Andrew McMillian has put together a detailed timeline of events in the Bevan Chuang and Len Brown affair. Over 50 items are dated, all referenced and linked.
A few things that I didn’t realise, that the timeline shows:
- Her involvement in the 2008 general election for a Labour candidate
- How Brown texted Chuang the very first day he met her
- That the romantic relationship had clearly started before he provided a reference to her
- Chuang interviewed Len Brown for a television show, during the election campaign, despite the fact they are in a relationship
The major issue for Brown is the inquiry set up by the Council CEO. The details were:
An Auckland Council inquiry into mayor Len Brown’s extra-marital spending is being widened to look at a reference the mayor provided for his ex-mistress to help her get a job at Auckland Art Gallery.
A council spokesman said the review – announced by chief executive Doug McKay last Thursday – would probe whether Mr Brown breached the council’s code of conduct and conflicts of interest guidelines set down by the Auditor-General.
The review would also look at whether Mr Brown provided other references for his former mistress, Bevan Chuang, the spokesman said.
For the review to be thorough, I would expect it to determine the following:
- When and how did Chuang ask for a reference? Was it during a romantic encounter?
- Did Brown provide a verbal reference as well as a written one? What was the content of each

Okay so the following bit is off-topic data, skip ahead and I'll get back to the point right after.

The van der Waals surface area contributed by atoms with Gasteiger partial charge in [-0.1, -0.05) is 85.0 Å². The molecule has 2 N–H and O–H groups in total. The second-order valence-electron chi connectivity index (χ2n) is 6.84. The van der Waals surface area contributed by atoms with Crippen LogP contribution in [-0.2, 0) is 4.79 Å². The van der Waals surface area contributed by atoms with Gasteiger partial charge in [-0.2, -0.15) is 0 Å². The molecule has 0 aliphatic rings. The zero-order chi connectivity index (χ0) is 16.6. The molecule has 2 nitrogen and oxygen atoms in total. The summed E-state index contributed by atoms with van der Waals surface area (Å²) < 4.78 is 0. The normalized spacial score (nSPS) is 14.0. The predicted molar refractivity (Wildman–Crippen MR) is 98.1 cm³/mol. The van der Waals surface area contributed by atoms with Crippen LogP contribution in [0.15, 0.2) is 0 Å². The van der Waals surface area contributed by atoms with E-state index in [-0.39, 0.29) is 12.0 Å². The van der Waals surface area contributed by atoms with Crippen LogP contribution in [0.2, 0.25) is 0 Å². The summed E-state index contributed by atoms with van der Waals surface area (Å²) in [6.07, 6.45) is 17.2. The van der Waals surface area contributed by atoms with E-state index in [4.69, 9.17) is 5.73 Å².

- What role did the reference/s play in Chuang getting the job.
- How many other people has he provided verbal and written references to as Mayor? How many, if any, were for jobs at the Council or a Council CCO?
- Did he know that Chuang had been sacked from the Auckland Museum when he agreed to be a referee for her? When did he become aware of this?
- What contracts did Chuang have with Auckland Council, such as the alleged market co-ordinator contract. When were they granted, was Brown aware of these, and did he play any part in Chuang gaining these?
There is great skepticism that a review set up and reporting to the CEO, will make adverse findings against the CEO’s effective boss. The best way to dampen that skepticism is for the review to be as thorough as possible. By that I don’t mean to focus on the details on the affair. I mean to focus on Len Brown’s actions as Mayor and whether they advantaged Chuang because he was seeking or in a relationship with her. That is the issue of legitimate public interest.